Connected

I just accomplished in four minutes and fifty-three seconds what ten years ago would have taken days. Why, because I am connected. You see, the information that I needed for this afternoon’s meeting was easily found with a web search and a few clicks. The system that we call the internet has transformed culture, increased efficiency, and made me a much better researcher. That’s what efficient systems do.

Consider the bigger question: How would you develop such a system? Imagine it’s you in 1969, sitting at the table, and someone posits the question: How can we put the entire corpus of human understanding into one place, and access anything we want in under five minutes? Every needed component was there in 1969, but to conceive of, articulate and begin to build the system would have been quite impossible. Systems as transformational as the internet build with time. I would hope that if I had been in that meeting in 1969, I would not have tried to envision the modern understanding of the internet. Rather, I hope my response would have been smaller; something like, “Hey John, you have a computer at Stanford right? I do too, let’s see if we can get those things connected over a wire!” That’s exactly what happened. On October 29, 1969 Stanford and UCLA connected computers for the very first time. It was the “great first connection” known as Arpanet.

The internet sprang from that first connection, and as powerful a force as the internet has become, if we all turned off our computers at 12:01 GMT tomorrow, the internet would instantly cease to exist. It is only alive because of connections.

We have all taken part in the increased dialog about church planting. We have heard that the church planter is the top of the food chain and that all of our organizational structures exist to support them. However, let us suspend all thoughts about the church planter for now, and consider the system that we hope to create. Systems cannot exist in a vacuum, and the more focused a system is the greater chance it has for success. If we look at the entire system, like the discussion of the internet, it is overwhelming and non-realistic to think we can grasp its scope. However, if we search for the “great first connection” the system will form itself and it will be healthy and stable.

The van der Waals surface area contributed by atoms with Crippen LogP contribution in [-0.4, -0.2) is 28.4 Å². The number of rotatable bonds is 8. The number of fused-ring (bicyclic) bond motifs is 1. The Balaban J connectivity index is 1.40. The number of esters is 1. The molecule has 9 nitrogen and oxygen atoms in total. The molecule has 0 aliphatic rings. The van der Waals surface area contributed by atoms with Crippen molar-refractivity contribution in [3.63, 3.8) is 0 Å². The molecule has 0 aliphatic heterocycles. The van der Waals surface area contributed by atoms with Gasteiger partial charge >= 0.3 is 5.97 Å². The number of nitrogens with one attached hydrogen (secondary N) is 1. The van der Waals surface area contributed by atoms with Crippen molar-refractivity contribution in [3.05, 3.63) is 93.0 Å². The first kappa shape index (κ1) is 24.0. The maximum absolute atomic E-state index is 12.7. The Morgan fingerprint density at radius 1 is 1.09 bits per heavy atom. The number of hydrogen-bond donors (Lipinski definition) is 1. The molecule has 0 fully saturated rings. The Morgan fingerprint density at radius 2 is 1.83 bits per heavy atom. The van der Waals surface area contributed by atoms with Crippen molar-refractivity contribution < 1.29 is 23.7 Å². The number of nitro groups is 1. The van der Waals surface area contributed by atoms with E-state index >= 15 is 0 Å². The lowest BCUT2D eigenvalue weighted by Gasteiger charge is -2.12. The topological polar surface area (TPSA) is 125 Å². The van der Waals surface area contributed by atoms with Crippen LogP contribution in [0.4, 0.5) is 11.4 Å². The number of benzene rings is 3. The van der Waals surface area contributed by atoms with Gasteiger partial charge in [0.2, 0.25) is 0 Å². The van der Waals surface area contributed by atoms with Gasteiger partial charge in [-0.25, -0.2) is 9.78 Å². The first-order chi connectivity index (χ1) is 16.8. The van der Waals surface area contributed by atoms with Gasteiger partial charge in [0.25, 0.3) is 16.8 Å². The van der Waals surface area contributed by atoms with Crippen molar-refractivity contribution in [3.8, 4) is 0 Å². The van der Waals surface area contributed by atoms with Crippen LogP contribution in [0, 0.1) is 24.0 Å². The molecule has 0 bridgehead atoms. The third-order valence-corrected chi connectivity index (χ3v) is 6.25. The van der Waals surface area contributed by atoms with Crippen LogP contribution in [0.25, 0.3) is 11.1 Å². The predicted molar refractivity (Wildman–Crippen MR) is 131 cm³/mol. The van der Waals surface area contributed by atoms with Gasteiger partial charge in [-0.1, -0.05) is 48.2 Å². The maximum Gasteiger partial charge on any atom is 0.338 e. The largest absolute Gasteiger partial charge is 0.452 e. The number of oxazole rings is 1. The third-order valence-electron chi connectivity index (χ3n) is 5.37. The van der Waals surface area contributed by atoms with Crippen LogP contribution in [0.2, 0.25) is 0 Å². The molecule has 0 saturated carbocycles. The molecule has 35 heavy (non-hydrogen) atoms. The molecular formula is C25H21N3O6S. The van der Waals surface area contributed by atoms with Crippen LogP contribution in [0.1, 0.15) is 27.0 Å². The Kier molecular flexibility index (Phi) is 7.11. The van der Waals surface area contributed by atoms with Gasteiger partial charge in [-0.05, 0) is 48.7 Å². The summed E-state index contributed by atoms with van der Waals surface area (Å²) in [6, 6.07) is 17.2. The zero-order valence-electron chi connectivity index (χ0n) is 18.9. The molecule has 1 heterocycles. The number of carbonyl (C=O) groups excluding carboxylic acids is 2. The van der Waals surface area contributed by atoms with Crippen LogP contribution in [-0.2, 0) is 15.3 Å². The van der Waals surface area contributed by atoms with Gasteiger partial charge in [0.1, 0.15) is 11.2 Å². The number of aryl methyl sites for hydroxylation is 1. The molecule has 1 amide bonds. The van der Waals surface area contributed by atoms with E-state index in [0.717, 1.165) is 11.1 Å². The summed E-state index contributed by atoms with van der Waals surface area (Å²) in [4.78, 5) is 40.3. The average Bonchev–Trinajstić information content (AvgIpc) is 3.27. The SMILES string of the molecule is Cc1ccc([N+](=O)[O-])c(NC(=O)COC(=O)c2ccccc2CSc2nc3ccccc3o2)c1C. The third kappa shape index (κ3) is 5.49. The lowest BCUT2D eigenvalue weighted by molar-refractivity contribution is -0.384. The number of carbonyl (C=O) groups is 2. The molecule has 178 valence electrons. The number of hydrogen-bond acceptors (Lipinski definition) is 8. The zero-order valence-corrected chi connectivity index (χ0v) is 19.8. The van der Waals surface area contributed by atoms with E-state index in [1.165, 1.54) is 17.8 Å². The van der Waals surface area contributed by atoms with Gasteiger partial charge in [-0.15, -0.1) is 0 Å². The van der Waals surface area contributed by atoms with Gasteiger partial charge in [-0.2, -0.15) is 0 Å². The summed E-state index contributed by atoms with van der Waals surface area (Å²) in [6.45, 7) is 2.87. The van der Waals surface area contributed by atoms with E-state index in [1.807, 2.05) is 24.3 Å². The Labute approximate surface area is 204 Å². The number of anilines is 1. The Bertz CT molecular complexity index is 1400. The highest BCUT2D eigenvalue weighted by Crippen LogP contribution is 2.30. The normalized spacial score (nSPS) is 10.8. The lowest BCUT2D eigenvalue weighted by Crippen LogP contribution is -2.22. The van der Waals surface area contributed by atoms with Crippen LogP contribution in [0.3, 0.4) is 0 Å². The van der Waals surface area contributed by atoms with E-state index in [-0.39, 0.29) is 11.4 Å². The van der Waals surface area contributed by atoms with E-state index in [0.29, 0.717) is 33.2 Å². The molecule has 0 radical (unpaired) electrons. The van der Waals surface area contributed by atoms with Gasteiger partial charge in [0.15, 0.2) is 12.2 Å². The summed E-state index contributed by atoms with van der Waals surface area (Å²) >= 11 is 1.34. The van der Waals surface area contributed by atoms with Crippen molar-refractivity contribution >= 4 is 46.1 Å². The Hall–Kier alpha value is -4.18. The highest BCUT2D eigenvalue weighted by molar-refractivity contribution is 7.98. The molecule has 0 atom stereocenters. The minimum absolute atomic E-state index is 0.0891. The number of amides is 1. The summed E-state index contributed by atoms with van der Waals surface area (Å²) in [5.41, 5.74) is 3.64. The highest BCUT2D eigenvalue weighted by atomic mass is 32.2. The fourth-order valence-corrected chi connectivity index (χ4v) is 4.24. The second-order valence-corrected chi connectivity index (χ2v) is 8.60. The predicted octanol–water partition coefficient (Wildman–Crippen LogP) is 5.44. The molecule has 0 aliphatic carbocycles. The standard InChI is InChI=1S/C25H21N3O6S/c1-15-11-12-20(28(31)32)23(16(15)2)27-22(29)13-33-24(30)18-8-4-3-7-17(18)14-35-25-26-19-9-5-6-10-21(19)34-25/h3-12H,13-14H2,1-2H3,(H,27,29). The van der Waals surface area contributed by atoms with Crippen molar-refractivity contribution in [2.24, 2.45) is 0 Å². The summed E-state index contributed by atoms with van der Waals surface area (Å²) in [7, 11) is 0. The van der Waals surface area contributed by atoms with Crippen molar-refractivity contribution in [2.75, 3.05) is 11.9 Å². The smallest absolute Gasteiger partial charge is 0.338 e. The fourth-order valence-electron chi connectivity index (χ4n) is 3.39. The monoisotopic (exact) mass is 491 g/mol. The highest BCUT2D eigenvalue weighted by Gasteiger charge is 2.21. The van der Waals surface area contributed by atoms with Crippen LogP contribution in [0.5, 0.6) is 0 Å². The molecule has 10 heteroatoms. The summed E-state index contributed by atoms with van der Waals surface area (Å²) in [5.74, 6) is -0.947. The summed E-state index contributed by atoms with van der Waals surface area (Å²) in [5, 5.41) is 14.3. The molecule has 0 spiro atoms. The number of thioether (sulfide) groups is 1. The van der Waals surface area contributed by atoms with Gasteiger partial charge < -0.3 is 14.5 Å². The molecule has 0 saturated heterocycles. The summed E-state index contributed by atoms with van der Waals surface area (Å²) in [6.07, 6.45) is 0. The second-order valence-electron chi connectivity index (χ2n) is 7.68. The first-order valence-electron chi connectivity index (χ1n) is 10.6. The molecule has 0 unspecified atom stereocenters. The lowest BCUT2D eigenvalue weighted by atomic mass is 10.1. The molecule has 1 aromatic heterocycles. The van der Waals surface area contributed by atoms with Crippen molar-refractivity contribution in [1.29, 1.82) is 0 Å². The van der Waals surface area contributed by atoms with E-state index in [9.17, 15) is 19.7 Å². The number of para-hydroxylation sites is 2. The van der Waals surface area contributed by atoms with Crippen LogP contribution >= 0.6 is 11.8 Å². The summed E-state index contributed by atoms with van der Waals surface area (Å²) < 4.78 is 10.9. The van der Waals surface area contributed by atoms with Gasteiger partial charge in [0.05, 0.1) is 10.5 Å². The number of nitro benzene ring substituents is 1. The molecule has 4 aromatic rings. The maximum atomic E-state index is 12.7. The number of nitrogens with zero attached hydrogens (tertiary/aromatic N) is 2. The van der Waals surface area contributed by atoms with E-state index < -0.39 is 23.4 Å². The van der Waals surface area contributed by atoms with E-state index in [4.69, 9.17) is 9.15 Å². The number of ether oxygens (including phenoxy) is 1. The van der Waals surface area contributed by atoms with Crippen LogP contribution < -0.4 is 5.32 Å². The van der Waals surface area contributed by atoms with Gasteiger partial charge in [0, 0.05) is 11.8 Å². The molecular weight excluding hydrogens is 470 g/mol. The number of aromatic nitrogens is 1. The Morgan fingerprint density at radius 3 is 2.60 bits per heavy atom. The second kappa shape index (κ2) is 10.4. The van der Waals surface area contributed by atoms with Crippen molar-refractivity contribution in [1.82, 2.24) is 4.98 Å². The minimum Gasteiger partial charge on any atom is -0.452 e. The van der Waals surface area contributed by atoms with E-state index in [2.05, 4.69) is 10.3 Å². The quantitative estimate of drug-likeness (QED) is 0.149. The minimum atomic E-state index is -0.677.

Back to the church planter…

Many of you are vested in church planting. Some of you have the ability to arrange funding for those church planters. Think before you act, it may not be the healthiest option to open the financial dialog first. The healthier path may be to formulate the connections. Many of you have heard my soapbox schpeel already, but for those who haven’t, here it is:

The church planter out there, although you may never meet them, they are top priority and we exist for them. This philosophy must carry through in all that we do. It is our responsibility to care for him and his family, perhaps not directly, but in our actions and systems. We have fooled ourselves into thinking that throwing money at something means that we care. On the contrary, it seems disingenuous. If we care we must move deeper into building connectedness. Ask questions like:

• In what local supporting pastor does this family find their spiritual covering and accountability?

• Does that same church support them financially?

• Does this family have the skills or connections for some level of self generated support?
(If a planter cannot raise some support for himself, do we really think he can plant a church?)

• Does he have financial support from other local churches, the association or state convention?

If the local field, friends, and sending church do not support him, why should you? He may be a risk.

Now, don’t misinterpret my thoughts. If the end goal is health and longevity of the planter and his family, we undermine the work of the church planter if we fail to ask these questions. Think resolutely on this: If you provide funding without the connectedness, helping the church planter formulate those connections will be more difficult. If you fund immediately, other partners will abdicate their responsibility. However, if you walk with him through the other connections, your funding can be icing on the cake. The healthiest churches in America will be those that another church has connected with and planted. If our state and national agencies can work to support the local partners, the church planter and his family will be protected.

One final note: You are key to his success. If in your thinking, planting a church means filing paperwork to get funding for a church planter, you are derelict in your duties. Invest yourself in that family, walk them into their first great connection, make it a local one, and watch as other partners connect into the great system that is a church plant. That system will transform the culture, increase efficiency, and make that man a better church planter.